You wake up. Not to your alarm, but to the power-line thrum of Left-Ankle. You roll over, check your phone: you tentatively have 30 minutes left, before you need to get up. Left-Ankle continues to buzz, Bladder groans. The daily game of chicken with your body begins again. In 15 minutes, you will get up to use the toilet, but not before you contemplate pissing the bed as an act of protest.
The kettle rattles on the burner. You toss 2 tablespoons of Nescafe Gold instant coffee into a mug printed with the Edmonton, AB skyline, then hover over the toaster. You fiddle with the knobs, try to decide which setting will grant your morning a little extra time, without rendering your toast inedible. A bubble wrap pop warns you that the joints are catching up to your state of alertness. Left-Knee creaks a steady yawn. You try to shake it back to sleep but its too late.
“Sooo what’s on tap for today? We working on that one about the time you tore me up at summer camp?”
Left-Arm and Right-Arm cross themselves in response, “No, it’s our turn; he’s been milking the bad knees thing since high school!”
The toast pops up and you spread a healthy coat of peanut butter over its tawny face, smash a banana on top. You pull the kettle off the burner just as it begins to whisper and fill your mug—top it off with a splash of maple flavoured non-dairy creamer.
Right-Knee strains to chime in, “That’s an unholy lie: L-K gets all of the attention. I’m just as, if not more, arthritic, you know.”
You sit at the breakfast table and rub both Temples. The stress from the bickering is climbing the base of Neck, the tremor of another long day swells.
“Actually, I was thinking today I might spend time with Fing…”
A seething crescent flashes in Right-Foot before you finish your thought. You leap from your chair and try to muffle the irritation rocking Right-Foot back and forth like the kinesiologist showed you.
You crouch into a deep lunge and the protest from Right-Foot slackens. You feel bad: both Right-Foot and Left-Foot carry a lot of your day-to-day burden, but neither has the same passion or aptitude for storytelling as the rest of thSe gang.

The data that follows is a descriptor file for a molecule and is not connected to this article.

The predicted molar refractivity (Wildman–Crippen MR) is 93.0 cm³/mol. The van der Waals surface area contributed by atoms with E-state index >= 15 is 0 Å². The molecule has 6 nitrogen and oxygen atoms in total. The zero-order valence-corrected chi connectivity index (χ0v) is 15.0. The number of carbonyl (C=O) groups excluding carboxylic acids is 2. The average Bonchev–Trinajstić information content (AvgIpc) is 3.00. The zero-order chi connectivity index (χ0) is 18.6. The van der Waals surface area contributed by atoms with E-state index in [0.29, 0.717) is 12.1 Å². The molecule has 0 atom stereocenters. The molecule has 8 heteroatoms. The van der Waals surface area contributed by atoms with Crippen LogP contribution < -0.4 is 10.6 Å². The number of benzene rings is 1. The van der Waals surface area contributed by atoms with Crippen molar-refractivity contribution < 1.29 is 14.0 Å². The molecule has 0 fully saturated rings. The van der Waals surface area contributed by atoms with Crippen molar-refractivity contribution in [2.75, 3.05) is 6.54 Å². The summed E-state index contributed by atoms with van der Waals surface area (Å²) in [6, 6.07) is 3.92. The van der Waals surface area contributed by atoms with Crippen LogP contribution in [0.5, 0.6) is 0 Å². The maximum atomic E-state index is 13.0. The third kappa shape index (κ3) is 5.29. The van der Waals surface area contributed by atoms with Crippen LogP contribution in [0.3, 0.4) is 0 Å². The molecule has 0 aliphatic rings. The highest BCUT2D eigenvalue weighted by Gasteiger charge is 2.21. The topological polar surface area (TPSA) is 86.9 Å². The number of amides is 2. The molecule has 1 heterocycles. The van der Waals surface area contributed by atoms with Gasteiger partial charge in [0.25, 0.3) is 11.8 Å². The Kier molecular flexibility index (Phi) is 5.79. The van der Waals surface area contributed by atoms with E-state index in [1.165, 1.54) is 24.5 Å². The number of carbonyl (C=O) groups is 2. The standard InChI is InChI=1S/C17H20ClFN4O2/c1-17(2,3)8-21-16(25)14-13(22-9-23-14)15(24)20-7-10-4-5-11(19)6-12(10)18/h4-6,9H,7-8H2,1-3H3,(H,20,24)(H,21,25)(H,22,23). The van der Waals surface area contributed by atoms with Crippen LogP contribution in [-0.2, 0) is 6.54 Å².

You reach Arms as high as they will allow and sprawl each joint and muscle out to attention. Left Hip and Spine conspire to limit the depth of this stretch—anchors holding you down. You push through their resistance, the satisfying succession of snaps confirming that you finally have everyone’s full attention.
“I’m spending today with Fingers. That’s that. They spend everyday helping me compile all of your ramblings, the least you could all do is keep quiet for a day and show some respect.”
You fall out of the stretch, waiting for protest. To your surprise, the only sense of disdain is a mild chatter from Right-Knee. You gently massage Fingers. Despite favouring your left side your whole life, you have long considered all Fingers—both left and right—in the same breath; perhaps this is a product your latent desire to be ambidextrous. You take your time, stretch their joints with care. You have always known Fingers as reserved, comfortable in their utilitarian role and not much for making a fuss.
A titter of excitement crackles from Fingers. Long the stenographer of your writing project, it is finally their turn to add to the narrative. You place your plate in the dishwasher and replace your coffee with some tap water before settling in the living room. You ease into the armchair and stretch out over the ottoman.
“Aren’t you going to grab a notepad or your laptop?”
You explain that you want to listen first, to home in on the kernel of their story, before committing any text to paper or screen. You ask them to trust the process. Remind them of all the motion that occurs each day before you set them to work. This includes but is not limited to:
Pacing the circuit between the living room, kitchen, and bedroom multiple times.
Checking the pantry to see if it has restocked itself, once every half hour.
Annoying your youngest cat daughter, twice every hour.
Contemplating trimming Face’s beard.
Trimming Face’s beard.
Screaming at the Twitter void.
Texting your best friend to tell her that you miss trends like ex-libris, Pogs, flannel shirts, and inflatable furniture.
All while you keep keen attention to Fingers, as they spill months worth of pent up anecdotes. Together you recall the texture of the seams on a Rawlings baseball; how they feel as you change your grip from two-seamer to slider, to changeup. You appreciate that they remember how cool it felt to finally get your first Thinsulate half-mittens and you both get a kick from your short-lived attempt at learning the transverse flute.
After confirming the stock in the pantry is still the same—for the eleventh time—you jot down some notes, form a few sentences, careful to kill the adverbs before they take root.
You thank Fingers for being candid, for working double-time, tell them that you have got enough for a few new pieces. Right-Achilles barks that they have never been granted a full day of attention. You dismiss them, promise enough literature exists on the topic of them and find your way over to the couch.
You turn the TV on and decide to reward yourself by ending the by playing a couple of hours of Persona 5, pleased that your body was quiet enough to put in a full day of writing.
df parizeau is a Pushcart nominated multi-disciplinary writer who still has all of his wisdom teeth. You are more likely to find him eavesdropping than working on his craft. Despite his aptitude for procrastination, df’s work has been or will be featured online and in print, by publications such as Funicular Magazine, Chapter House Journal, and Rejection Letters. He is currently the creative nonfiction editor for mineral lit mag. You can find him trying to convince folks he’s funny on Twitter @belowtheeaves.
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